The world-famous Krakow obwarzanek (pretzel) is at the centre of a bitter row as local bakers clash with traditionalists over its status as an official EU regional product. As of 30 October 2010, an obwarzanek has had to be baked according to the procedures laid down in its regional product description in order to legally be called an obwarzanek. One of these strictures requires obwarzanki to be prepared by hand, but at least one Krakow baker has started using a machine to boost production. Claiming the protection of origin certificate to be counterproductive, some are now suggesting that EU branding may actually harm the production of obwarzanki.
“Our firm has invested big money to provide our customers with the best product at the lowest price possible. Is that wrong?” asked Malek Szubert, the baker at the centre of the machine-made obwarzanki controversy.
His view is understandable. Last year, his Szubert Bakery bought a German baking machine worth three million PLN to make obwarzanki. Following the new regulations stating that the Cracovian pretzel must be made by hand, Szubert’s can no longer call their products obwarzanki, even though they taste, smell and look the same as their handmade counterparts.
“Actually,” said Szubert “no one can make an obwarzanek like 30 years ago, let alone like the ones made a hundred years ago. There are several ingredients used in modern baking that were not used before — like certain enzymes used to raise the dough.”
Uncontested as a quick snack for hungry citizens, and a favourite among tourists, the one-złoty something bread roll is sold on nearly every street corner in central Krakow. When the obwarzanek was granted the protection of geographical status by the European Union last year, it joined other world-famous products such as champagne, Parma ham and Roquefort cheese,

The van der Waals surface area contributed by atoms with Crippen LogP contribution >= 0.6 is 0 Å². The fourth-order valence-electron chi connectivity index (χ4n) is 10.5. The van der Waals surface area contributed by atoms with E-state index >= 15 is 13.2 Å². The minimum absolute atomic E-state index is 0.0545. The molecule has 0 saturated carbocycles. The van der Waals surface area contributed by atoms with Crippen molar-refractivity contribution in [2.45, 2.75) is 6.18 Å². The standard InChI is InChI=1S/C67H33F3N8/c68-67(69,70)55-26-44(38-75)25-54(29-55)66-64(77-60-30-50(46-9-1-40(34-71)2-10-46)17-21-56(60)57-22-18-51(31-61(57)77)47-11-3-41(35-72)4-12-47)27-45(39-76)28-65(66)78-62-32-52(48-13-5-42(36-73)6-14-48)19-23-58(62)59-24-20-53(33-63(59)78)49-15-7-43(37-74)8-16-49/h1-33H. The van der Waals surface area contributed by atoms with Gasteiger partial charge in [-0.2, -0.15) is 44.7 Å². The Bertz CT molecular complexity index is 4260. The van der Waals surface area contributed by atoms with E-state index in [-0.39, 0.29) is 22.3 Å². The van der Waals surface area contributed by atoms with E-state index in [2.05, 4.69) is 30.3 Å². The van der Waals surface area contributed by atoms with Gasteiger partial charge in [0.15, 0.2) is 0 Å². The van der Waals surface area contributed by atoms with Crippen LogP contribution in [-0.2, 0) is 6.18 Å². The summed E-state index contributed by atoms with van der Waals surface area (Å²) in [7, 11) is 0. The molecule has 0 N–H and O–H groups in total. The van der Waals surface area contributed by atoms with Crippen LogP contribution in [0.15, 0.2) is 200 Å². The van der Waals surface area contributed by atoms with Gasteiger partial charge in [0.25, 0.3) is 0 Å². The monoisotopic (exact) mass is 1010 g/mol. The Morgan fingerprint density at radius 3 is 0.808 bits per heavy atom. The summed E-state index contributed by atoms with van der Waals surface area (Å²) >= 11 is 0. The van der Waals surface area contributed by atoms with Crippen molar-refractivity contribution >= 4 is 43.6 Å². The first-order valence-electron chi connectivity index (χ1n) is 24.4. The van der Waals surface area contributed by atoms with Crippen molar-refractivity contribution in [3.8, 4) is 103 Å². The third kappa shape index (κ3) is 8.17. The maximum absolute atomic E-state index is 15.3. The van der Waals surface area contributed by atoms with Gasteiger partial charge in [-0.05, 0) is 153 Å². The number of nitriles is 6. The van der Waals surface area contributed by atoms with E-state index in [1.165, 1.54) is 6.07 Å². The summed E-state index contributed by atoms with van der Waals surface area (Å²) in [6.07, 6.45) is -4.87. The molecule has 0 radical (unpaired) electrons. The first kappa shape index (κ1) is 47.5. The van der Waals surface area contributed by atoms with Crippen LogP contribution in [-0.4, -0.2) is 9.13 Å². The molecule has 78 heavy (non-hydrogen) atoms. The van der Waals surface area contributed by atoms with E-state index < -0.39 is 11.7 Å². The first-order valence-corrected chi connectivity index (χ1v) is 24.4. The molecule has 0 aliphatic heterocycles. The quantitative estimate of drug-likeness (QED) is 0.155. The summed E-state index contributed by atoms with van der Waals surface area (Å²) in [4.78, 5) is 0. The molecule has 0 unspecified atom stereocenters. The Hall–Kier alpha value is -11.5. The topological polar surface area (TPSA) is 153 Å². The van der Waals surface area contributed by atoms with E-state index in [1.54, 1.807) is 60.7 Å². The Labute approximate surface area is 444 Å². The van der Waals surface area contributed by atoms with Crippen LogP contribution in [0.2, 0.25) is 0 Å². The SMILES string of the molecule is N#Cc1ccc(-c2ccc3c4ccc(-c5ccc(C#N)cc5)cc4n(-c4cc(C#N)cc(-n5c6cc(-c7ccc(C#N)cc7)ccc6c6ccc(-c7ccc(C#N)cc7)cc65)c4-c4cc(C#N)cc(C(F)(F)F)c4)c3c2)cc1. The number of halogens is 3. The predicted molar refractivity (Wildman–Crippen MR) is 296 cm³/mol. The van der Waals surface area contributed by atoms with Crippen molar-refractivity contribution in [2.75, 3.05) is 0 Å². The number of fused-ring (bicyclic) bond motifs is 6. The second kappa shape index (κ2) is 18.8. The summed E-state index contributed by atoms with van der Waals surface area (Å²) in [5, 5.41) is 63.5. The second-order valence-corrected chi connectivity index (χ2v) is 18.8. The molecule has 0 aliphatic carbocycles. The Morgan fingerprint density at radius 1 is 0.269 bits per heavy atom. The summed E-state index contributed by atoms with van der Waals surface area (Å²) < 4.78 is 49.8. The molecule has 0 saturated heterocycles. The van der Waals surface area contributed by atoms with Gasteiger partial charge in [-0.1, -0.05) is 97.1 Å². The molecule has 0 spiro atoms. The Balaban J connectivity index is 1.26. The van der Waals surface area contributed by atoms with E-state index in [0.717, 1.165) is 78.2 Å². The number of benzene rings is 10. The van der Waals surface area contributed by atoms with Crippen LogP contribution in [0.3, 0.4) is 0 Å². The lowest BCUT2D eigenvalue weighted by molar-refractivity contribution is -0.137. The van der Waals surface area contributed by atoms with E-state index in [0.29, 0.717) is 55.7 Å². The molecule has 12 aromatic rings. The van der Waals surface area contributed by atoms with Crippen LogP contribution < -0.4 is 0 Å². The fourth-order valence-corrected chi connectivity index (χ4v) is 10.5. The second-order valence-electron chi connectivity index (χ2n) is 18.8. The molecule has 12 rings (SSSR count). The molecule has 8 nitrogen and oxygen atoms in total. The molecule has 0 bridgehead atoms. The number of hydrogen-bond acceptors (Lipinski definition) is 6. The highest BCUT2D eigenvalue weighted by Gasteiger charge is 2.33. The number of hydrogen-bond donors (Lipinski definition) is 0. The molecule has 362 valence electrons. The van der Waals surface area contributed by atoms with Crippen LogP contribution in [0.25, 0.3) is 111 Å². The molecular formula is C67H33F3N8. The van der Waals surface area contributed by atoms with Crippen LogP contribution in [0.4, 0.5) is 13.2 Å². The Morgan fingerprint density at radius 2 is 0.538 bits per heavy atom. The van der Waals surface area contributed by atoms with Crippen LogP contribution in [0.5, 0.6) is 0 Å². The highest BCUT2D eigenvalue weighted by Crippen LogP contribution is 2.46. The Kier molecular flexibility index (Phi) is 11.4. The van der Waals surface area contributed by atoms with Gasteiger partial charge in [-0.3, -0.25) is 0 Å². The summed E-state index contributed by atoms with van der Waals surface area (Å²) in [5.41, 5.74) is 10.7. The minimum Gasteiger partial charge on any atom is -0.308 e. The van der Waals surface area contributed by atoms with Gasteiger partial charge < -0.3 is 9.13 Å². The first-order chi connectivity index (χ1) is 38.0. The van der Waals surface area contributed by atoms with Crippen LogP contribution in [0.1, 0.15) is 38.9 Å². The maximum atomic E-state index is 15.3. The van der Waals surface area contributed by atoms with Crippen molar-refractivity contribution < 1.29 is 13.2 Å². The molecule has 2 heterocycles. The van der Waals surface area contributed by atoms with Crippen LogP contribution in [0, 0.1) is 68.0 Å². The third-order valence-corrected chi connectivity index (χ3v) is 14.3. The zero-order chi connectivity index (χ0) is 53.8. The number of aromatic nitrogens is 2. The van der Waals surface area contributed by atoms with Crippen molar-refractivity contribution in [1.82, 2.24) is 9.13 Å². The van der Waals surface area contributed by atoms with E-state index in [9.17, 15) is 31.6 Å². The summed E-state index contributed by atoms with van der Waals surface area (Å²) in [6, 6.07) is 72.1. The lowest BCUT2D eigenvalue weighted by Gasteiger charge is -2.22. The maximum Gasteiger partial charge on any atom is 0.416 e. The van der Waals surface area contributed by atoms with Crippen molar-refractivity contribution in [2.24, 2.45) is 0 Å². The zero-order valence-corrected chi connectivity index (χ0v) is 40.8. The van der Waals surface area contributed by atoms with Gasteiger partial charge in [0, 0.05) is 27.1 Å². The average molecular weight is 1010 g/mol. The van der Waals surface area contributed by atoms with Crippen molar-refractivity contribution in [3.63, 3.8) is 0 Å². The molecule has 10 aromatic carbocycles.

According to the text of the protection certificate, an authentic obwarzanek should range from light golden through dark golden to light brown and have a “distinct sheen.” The weight of an obwarzanek should not be less than 80 grams and not more than 120 grams, the visible strands of the spiral on the crust should be “firmish” and the crumbs inside “pale, soft and slightly moist.” Furthermore, a real obwarzanek can only be produced within the borders of the metropolitan area of Krakow and neighbouring Wieliczka.
The long and well-documented history of the obwarzanek is one of the main arguments for its protection in EU law. The first reference to something reminiscent of the modern snack dates back to the 14th century when a Polish court document listed the circular bread as costing one grosz. In 1496, the obwarzanek was first referred to by name when King Jan Olbracht granted the “obwarzanek krakowski” special rights to be sold within the city’s walls. Five centuries and a 100-times price hike later, it was this ancient right, among other factors, that prompted the idea that the Cracovian pretzel should be designated as a protected baked good when Poland joined the EU in 2004.
Kazimierz Czekaj, Krakow baker and city councillor, is one of the most strenuous defenders of the obwarzanek’s protected status. He is eager to stress the importance of the obwarzanek as a symbol of the city.
“Expressed simply, the obwarzanek represents tradition and the unique history of Krakow,” said Mr Czekaj.
It was Mr Czekaj who first brought the obwarzanek to the attention of the EU, lobbying intensively for it to be accepted into the family of protected Polish specialties. In 2007 he presented the draft to the European Commission that eventually led to the protection of the obwarzanek. When asked what he thought about bakeries that risk losing revenue if they adapt to the strict EU rules, Mr Czekaj was unapologetic.